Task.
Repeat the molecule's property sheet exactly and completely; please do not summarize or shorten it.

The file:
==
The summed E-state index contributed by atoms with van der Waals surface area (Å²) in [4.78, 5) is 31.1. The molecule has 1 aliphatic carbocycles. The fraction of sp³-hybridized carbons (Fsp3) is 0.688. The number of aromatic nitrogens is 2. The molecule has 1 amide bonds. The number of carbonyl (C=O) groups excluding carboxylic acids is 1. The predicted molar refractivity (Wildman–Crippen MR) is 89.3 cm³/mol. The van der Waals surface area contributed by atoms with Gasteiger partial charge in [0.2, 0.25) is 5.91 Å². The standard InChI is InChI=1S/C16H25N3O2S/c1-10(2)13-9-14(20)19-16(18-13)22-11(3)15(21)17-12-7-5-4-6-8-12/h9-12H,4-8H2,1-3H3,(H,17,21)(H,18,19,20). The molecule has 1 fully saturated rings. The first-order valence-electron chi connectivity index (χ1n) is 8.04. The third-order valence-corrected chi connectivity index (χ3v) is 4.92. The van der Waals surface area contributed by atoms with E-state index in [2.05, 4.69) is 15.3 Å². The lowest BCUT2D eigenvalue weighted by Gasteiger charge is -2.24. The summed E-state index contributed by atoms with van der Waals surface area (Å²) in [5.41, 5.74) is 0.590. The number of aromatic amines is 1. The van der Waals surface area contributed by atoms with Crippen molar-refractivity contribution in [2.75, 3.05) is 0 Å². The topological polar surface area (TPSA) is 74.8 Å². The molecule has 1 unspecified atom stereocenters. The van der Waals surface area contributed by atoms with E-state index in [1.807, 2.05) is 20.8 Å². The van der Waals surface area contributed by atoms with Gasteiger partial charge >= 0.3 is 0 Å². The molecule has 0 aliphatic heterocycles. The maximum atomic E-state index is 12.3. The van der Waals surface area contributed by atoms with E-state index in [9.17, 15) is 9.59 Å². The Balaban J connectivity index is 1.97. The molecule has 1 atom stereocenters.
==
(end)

The summed E-state index contributed by atoms with van der Waals surface area (Å²) in [4.78, 5) is 31.1. The molecule has 1 aliphatic carbocycles. The fraction of sp³-hybridized carbons (Fsp3) is 0.688. The number of aromatic nitrogens is 2. The molecule has 1 amide bonds. The number of carbonyl (C=O) groups excluding carboxylic acids is 1. The predicted molar refractivity (Wildman–Crippen MR) is 89.3 cm³/mol. The van der Waals surface area contributed by atoms with Gasteiger partial charge in [0.2, 0.25) is 5.91 Å². The standard InChI is InChI=1S/C16H25N3O2S/c1-10(2)13-9-14(20)19-16(18-13)22-11(3)15(21)17-12-7-5-4-6-8-12/h9-12H,4-8H2,1-3H3,(H,17,21)(H,18,19,20). The molecule has 1 fully saturated rings. The first-order valence-electron chi connectivity index (χ1n) is 8.04. The third-order valence-corrected chi connectivity index (χ3v) is 4.92. The van der Waals surface area contributed by atoms with E-state index in [2.05, 4.69) is 15.3 Å². The lowest BCUT2D eigenvalue weighted by Gasteiger charge is -2.24. The summed E-state index contributed by atoms with van der Waals surface area (Å²) in [5.41, 5.74) is 0.590. The number of aromatic amines is 1. The van der Waals surface area contributed by atoms with Crippen molar-refractivity contribution in [2.75, 3.05) is 0 Å². The topological polar surface area (TPSA) is 74.8 Å². The molecule has 1 unspecified atom stereocenters. The van der Waals surface area contributed by atoms with E-state index in [1.807, 2.05) is 20.8 Å². The van der Waals surface area contributed by atoms with Gasteiger partial charge >= 0.3 is 0 Å². The molecule has 0 aliphatic heterocycles. The maximum atomic E-state index is 12.3. The van der Waals surface area contributed by atoms with E-state index in [9.17, 15) is 9.59 Å². The Balaban J connectivity index is 1.97. The molecule has 1 atom stereocenters.